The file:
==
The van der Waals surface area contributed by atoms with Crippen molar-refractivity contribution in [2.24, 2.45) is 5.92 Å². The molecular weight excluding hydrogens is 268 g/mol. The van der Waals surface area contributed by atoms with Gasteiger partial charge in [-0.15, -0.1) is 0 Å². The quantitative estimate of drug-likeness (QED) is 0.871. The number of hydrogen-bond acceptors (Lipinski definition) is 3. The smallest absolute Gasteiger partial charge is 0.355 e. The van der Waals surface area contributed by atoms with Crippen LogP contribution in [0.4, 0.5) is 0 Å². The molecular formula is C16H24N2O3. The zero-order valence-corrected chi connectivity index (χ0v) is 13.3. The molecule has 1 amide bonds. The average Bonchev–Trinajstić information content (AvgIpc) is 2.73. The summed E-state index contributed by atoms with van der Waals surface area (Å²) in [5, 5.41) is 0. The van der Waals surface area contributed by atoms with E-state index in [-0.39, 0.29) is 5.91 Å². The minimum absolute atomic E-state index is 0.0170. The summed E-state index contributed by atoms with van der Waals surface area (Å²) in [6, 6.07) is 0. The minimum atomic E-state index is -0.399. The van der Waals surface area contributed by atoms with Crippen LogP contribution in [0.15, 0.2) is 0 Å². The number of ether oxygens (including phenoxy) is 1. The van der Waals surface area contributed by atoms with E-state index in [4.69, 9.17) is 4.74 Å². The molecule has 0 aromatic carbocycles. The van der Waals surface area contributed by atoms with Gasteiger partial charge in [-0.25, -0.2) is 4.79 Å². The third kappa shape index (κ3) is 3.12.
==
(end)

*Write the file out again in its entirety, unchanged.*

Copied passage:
The van der Waals surface area contributed by atoms with Crippen molar-refractivity contribution in [2.24, 2.45) is 5.92 Å². The molecular weight excluding hydrogens is 268 g/mol. The van der Waals surface area contributed by atoms with Gasteiger partial charge in [-0.15, -0.1) is 0 Å². The quantitative estimate of drug-likeness (QED) is 0.871. The number of hydrogen-bond acceptors (Lipinski definition) is 3. The smallest absolute Gasteiger partial charge is 0.355 e. The van der Waals surface area contributed by atoms with Crippen LogP contribution in [0.4, 0.5) is 0 Å². The molecular formula is C16H24N2O3. The zero-order valence-corrected chi connectivity index (χ0v) is 13.3. The molecule has 1 amide bonds. The average Bonchev–Trinajstić information content (AvgIpc) is 2.73. The summed E-state index contributed by atoms with van der Waals surface area (Å²) in [5, 5.41) is 0. The van der Waals surface area contributed by atoms with E-state index in [-0.39, 0.29) is 5.91 Å². The minimum absolute atomic E-state index is 0.0170. The summed E-state index contributed by atoms with van der Waals surface area (Å²) in [6, 6.07) is 0. The minimum atomic E-state index is -0.399. The van der Waals surface area contributed by atoms with Crippen LogP contribution in [0.15, 0.2) is 0 Å². The number of ether oxygens (including phenoxy) is 1. The van der Waals surface area contributed by atoms with E-state index in [4.69, 9.17) is 4.74 Å². The molecule has 0 aromatic carbocycles. The van der Waals surface area contributed by atoms with Gasteiger partial charge in [-0.25, -0.2) is 4.79 Å². The third kappa shape index (κ3) is 3.12.